Boycott calls over Chinese-owned firms show dangerous trend, could lead to double-digit fall in Australian economy: experts
Published: Dec 12, 2020 05:32 PM



A viral list of dozens of Chinese-owned Australian companies sparks a new boycott wave over Chinese goods in Australia after far-right politician Pauline Hanson's boycott call. As a wider range of sectors in the country start feeling the pain of escalating trade tensions, continuous reckless moves could bring a double-digit fall for the Australian economy next year, said Chinese experts.

Without an official document record or support, a list of 41 alleged Australian wineries has been posted on Facebook by an account named "Vino e Amigos." The post suggested that these companies are owned by Chinese funds and sparked a new wave of boycott calls over Chinese products and investments, Australia's news site reported on Thursday.

The boycott calls followed the head of Australia's far-right party One Nation Pauline Hanson's plea last week for Australians to boycott Chinese products this Christmas.

China Australia. Photo: VCG

There are already a raft of discriminatory policies and arbitrary rules in Australia to thwart and reject investment and acquisition proposals from Chinese businesses. The current dangerous trend started by boycott calls could lead to disastrous outcomes for the Australian economy, experts said.

"The reckless call to boycott Chinese products or Chinese-owned businesses is sheer madness. Nowadays Chinese businesses and investors are finding an increasingly hostile business atmosphere in Australia," Chen Hong, professor and director of the Australian Studies Centre, East China Normal University, told the Global Times on Saturday.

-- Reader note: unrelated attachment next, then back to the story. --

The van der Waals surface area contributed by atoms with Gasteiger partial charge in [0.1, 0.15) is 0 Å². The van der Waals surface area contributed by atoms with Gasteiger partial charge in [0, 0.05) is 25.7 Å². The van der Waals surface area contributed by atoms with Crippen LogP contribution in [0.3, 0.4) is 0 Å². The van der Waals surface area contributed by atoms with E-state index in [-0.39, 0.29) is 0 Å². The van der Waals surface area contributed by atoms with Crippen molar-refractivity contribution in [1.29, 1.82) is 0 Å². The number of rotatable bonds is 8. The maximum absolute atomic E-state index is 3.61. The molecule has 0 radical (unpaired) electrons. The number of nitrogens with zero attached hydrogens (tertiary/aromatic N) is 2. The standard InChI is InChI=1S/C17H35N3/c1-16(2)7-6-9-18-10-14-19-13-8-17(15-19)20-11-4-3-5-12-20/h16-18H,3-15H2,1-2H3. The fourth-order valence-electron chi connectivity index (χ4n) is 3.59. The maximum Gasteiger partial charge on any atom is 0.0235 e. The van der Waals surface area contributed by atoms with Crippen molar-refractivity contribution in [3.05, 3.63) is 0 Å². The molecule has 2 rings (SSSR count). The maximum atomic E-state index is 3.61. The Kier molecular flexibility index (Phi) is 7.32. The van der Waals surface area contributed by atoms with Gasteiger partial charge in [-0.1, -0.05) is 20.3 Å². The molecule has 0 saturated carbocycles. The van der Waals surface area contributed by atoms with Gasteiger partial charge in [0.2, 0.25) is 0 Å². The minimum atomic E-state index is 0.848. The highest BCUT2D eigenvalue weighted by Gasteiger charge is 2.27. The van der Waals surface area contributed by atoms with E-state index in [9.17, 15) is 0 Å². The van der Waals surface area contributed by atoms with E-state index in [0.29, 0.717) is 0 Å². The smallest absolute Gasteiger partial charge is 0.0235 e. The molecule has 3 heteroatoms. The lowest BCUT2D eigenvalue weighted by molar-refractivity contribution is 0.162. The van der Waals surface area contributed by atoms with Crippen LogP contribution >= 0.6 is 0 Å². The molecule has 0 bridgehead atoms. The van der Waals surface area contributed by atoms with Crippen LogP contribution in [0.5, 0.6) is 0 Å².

Those who are instigating the boycott should bear in mind that such moves will in turn seriously jeopardize Australia's economy hit hard by COVID-19, Chen said, predicting that if Australia indulges in such dangerous trends to further poison the already twisted China-Australia trade and investment, a double-digit fall could ensue damaging its economy in 2021.

Amid political hostilities stemming from Canberra's reckless approach in dealing with China, bilateral November trade data from the General Administration of Customs of China (GAC) has marked the second consecutive month of decline in Australian exports to China. And the increasingly hostile environment in Australia has caused new concern for investment in the country.

"China's investment in Australia has dropped from 13 billion Australian dollars a year at the peak to over 3 billion at present," Yu Lei, chief research fellow at the research center for Pacific island countries of Liaocheng University in East China's Shandong Province, told the Global Times on Saturday.

China does not intend to engage itself in a trade conflict with Australia and hasn't politicized economic and business activities, but Australia has been weaponizing investment policies and market access on ideological grounds. Such immaturity simply disregards possible costs and the subsequent aftermath, according to experts.

Iron ore, the largest commodity transaction in bilateral trade, has not been involved in the trade spat, which is the largest source of foreign exchange earnings from Australia's exports, Yu said.

"If people like Pauline Hanson want to play with fire, it would only boomerang to injure Australia's own interests," Chen said.